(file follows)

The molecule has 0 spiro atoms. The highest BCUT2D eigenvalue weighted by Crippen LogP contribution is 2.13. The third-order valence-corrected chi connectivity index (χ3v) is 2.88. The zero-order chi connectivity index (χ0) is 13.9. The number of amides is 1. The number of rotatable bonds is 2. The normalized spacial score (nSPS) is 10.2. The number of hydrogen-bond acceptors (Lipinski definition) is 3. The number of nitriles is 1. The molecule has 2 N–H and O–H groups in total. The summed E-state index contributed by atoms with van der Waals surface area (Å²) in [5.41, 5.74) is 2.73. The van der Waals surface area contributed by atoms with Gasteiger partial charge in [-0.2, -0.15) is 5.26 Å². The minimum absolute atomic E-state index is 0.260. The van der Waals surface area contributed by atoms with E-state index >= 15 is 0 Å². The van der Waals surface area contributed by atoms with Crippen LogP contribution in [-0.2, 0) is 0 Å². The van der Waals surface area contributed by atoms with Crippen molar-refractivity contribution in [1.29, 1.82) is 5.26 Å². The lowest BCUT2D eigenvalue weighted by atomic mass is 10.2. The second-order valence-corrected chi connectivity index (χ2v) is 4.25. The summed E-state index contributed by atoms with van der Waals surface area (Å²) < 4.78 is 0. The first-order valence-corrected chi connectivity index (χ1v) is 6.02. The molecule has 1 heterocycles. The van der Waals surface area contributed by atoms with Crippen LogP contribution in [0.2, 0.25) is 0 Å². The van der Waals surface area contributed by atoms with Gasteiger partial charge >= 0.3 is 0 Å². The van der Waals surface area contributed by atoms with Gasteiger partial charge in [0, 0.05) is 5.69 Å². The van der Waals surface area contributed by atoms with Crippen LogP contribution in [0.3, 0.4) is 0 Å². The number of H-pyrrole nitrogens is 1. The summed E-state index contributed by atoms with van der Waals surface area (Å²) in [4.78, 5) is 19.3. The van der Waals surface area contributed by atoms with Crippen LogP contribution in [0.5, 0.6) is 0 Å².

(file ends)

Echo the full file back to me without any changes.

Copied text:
The molecule has 0 spiro atoms. The highest BCUT2D eigenvalue weighted by Crippen LogP contribution is 2.13. The third-order valence-corrected chi connectivity index (χ3v) is 2.88. The zero-order chi connectivity index (χ0) is 13.9. The number of amides is 1. The number of rotatable bonds is 2. The normalized spacial score (nSPS) is 10.2. The number of hydrogen-bond acceptors (Lipinski definition) is 3. The number of nitriles is 1. The molecule has 2 N–H and O–H groups in total. The summed E-state index contributed by atoms with van der Waals surface area (Å²) in [5.41, 5.74) is 2.73. The van der Waals surface area contributed by atoms with Gasteiger partial charge in [-0.2, -0.15) is 5.26 Å². The minimum absolute atomic E-state index is 0.260. The van der Waals surface area contributed by atoms with E-state index >= 15 is 0 Å². The van der Waals surface area contributed by atoms with Crippen LogP contribution in [-0.2, 0) is 0 Å². The van der Waals surface area contributed by atoms with Crippen molar-refractivity contribution in [1.29, 1.82) is 5.26 Å². The lowest BCUT2D eigenvalue weighted by atomic mass is 10.2. The second-order valence-corrected chi connectivity index (χ2v) is 4.25. The summed E-state index contributed by atoms with van der Waals surface area (Å²) < 4.78 is 0. The first-order valence-corrected chi connectivity index (χ1v) is 6.02. The molecule has 1 heterocycles. The van der Waals surface area contributed by atoms with Crippen LogP contribution in [0.2, 0.25) is 0 Å². The van der Waals surface area contributed by atoms with Gasteiger partial charge >= 0.3 is 0 Å². The van der Waals surface area contributed by atoms with Gasteiger partial charge in [0, 0.05) is 5.69 Å². The van der Waals surface area contributed by atoms with Crippen LogP contribution in [0.3, 0.4) is 0 Å². The number of H-pyrrole nitrogens is 1. The summed E-state index contributed by atoms with van der Waals surface area (Å²) in [4.78, 5) is 19.3. The van der Waals surface area contributed by atoms with Crippen LogP contribution in [0.5, 0.6) is 0 Å².